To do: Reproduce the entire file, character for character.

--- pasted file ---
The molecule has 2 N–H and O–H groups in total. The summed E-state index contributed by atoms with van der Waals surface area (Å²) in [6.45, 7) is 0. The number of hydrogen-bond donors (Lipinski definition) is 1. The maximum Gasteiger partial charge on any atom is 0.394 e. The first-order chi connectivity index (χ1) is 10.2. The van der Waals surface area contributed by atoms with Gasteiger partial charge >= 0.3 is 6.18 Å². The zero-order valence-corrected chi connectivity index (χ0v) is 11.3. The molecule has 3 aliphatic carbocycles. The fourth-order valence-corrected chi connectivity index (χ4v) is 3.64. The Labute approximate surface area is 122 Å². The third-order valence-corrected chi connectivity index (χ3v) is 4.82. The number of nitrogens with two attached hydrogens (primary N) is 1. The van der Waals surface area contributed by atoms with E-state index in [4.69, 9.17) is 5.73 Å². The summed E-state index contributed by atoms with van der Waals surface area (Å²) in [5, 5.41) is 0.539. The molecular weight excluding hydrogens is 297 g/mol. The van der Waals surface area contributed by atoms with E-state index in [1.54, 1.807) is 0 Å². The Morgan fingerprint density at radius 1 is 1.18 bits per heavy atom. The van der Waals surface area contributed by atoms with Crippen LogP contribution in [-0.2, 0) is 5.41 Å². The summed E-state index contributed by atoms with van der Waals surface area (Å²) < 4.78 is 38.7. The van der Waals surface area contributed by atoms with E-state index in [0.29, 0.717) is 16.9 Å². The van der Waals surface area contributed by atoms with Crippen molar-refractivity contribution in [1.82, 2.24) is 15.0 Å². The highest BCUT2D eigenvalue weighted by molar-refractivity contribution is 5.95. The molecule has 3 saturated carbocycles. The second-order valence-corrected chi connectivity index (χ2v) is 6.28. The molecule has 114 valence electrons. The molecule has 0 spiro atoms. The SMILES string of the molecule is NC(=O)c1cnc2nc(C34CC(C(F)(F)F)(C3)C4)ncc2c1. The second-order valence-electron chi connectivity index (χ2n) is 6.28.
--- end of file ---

The molecule has 2 N–H and O–H groups in total. The summed E-state index contributed by atoms with van der Waals surface area (Å²) in [6.45, 7) is 0. The number of hydrogen-bond donors (Lipinski definition) is 1. The maximum Gasteiger partial charge on any atom is 0.394 e. The first-order chi connectivity index (χ1) is 10.2. The van der Waals surface area contributed by atoms with Gasteiger partial charge >= 0.3 is 6.18 Å². The zero-order valence-corrected chi connectivity index (χ0v) is 11.3. The molecule has 3 aliphatic carbocycles. The fourth-order valence-corrected chi connectivity index (χ4v) is 3.64. The Labute approximate surface area is 122 Å². The third-order valence-corrected chi connectivity index (χ3v) is 4.82. The number of nitrogens with two attached hydrogens (primary N) is 1. The van der Waals surface area contributed by atoms with E-state index in [4.69, 9.17) is 5.73 Å². The summed E-state index contributed by atoms with van der Waals surface area (Å²) in [5, 5.41) is 0.539. The molecular weight excluding hydrogens is 297 g/mol. The van der Waals surface area contributed by atoms with E-state index in [1.54, 1.807) is 0 Å². The Morgan fingerprint density at radius 1 is 1.18 bits per heavy atom. The van der Waals surface area contributed by atoms with Crippen LogP contribution in [-0.2, 0) is 5.41 Å². The summed E-state index contributed by atoms with van der Waals surface area (Å²) < 4.78 is 38.7. The van der Waals surface area contributed by atoms with E-state index in [0.29, 0.717) is 16.9 Å². The van der Waals surface area contributed by atoms with Crippen molar-refractivity contribution in [1.82, 2.24) is 15.0 Å². The highest BCUT2D eigenvalue weighted by molar-refractivity contribution is 5.95. The molecule has 3 saturated carbocycles. The second-order valence-corrected chi connectivity index (χ2v) is 6.28. The molecule has 114 valence electrons. The molecule has 0 spiro atoms. The SMILES string of the molecule is NC(=O)c1cnc2nc(C34CC(C(F)(F)F)(C3)C4)ncc2c1. The second-order valence-electron chi connectivity index (χ2n) is 6.28.